Concentration is the essence of all knowledge, nothing can be done without it. Ninety per cent of thought force is wasted by the ordinary human being, and therefore he is constantly committing blunders; the trained man or mind never makes a mistake. When the mind is concentrated and turned backward on itself, all within us will be our servants, not our masters. The Greeks applied their concentration to the external world, and the result was perfection in art, literature, etc. The Hindu concentrated on the internal world, upon the unseen realms in the Self, and developed the science of Yoga. Yoga is controlling the senses, will and mind. The benefit of its study is that we learn to control instead of being controlled. Mind seems to be layer on layer. Our real goal is to cross all these intervening strata of our being and find God. The end and aim of Yoga is to realise God. To do this we must go beyond relative knowledge, go beyond the sense-world. The world is awake to the senses, the children of the Lord are asleep on that plane. The world is asleep to the Eternal, the children of the Lord are awake in that realm. These are the sons of God. There is but one way to control the senses — to see Him who is the Reality in the universe. Then and only then can we really conquer our senses.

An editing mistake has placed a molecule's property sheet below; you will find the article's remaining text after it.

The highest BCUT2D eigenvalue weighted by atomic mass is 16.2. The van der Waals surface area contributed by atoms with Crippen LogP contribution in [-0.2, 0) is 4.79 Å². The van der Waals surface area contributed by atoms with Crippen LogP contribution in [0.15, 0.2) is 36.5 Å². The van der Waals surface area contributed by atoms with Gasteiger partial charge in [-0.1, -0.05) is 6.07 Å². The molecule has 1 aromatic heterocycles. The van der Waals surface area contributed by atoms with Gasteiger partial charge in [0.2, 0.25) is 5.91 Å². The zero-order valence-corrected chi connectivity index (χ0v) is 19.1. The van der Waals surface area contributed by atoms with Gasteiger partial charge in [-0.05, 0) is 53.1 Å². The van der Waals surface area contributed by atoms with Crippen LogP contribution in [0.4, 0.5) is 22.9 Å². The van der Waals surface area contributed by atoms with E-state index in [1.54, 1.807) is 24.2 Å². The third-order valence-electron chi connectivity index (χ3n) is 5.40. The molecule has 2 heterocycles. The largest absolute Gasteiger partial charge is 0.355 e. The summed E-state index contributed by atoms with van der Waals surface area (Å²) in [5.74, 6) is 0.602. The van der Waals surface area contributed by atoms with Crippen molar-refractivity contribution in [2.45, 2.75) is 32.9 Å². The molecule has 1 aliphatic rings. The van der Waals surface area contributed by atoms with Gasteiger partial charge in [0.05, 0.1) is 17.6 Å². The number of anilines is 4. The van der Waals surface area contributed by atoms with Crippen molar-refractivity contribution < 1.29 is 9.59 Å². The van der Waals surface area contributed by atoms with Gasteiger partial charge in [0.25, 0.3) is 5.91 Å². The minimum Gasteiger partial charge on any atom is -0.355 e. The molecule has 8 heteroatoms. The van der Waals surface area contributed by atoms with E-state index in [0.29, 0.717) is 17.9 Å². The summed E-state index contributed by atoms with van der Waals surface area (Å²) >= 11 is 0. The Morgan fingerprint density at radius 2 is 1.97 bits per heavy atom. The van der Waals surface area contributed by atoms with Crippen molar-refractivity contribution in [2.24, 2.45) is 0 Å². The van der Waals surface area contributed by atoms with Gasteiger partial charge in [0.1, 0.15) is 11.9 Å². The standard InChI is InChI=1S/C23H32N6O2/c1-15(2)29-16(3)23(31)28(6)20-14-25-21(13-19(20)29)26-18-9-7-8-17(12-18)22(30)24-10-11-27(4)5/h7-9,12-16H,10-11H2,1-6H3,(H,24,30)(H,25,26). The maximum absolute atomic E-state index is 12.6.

Concentration is restraining the mind into smaller and smaller limits. There are eight processes for thus restraining the mind. The first is Yama, controlling the mind by avoiding externals. All morality is included in this. Beget no evil. Injure no living creature. If you injure nothing for twelve years, then even lions and tigers will go down before you. Practise truthfulness. Twelve years of absolute truthfulness in thought, word, and deed gives a man what he wills. Be chaste in thought, word, and action. Chastity is the basis of all religions. Personal purity is imperative. Next is Niyama, not allowing the mind to wander in any direction. Then Âsana, posture. There are eighty-four postures: but the best is that most natural to each one; that is, which can be kept longest with the greatest ease. After this comes Prânâyâma, restraint of breath. Then Pratyâhâra, drawing in of the organs from their objects. Then Dhâranâ, concentration. Then Dhyâna, contemplation or meditation. (This is the kernel of the Yoga system.) And last, Samâdhi, superconsciousness. The purer the body and mind, the quicker the desired result will be obtained. You must be perfectly pure. Do not think of evil things, such thoughts will surely drag you down. If you are perfectly pure and practice faithfully, your mind can finally be made a searchlight of infinite power. There is no limit to its scope. But there must be constant practice and non-attachment to the world. When a man reaches the superconscious state, all feeling of body melts away. Then alone does he become free and immortal. To all external appearance, unconsciousness and superconsciousness are the same; but they differ as a lump of clay from a lump of gold. The one whose whole soul is given up to God has reached the superconscious plane.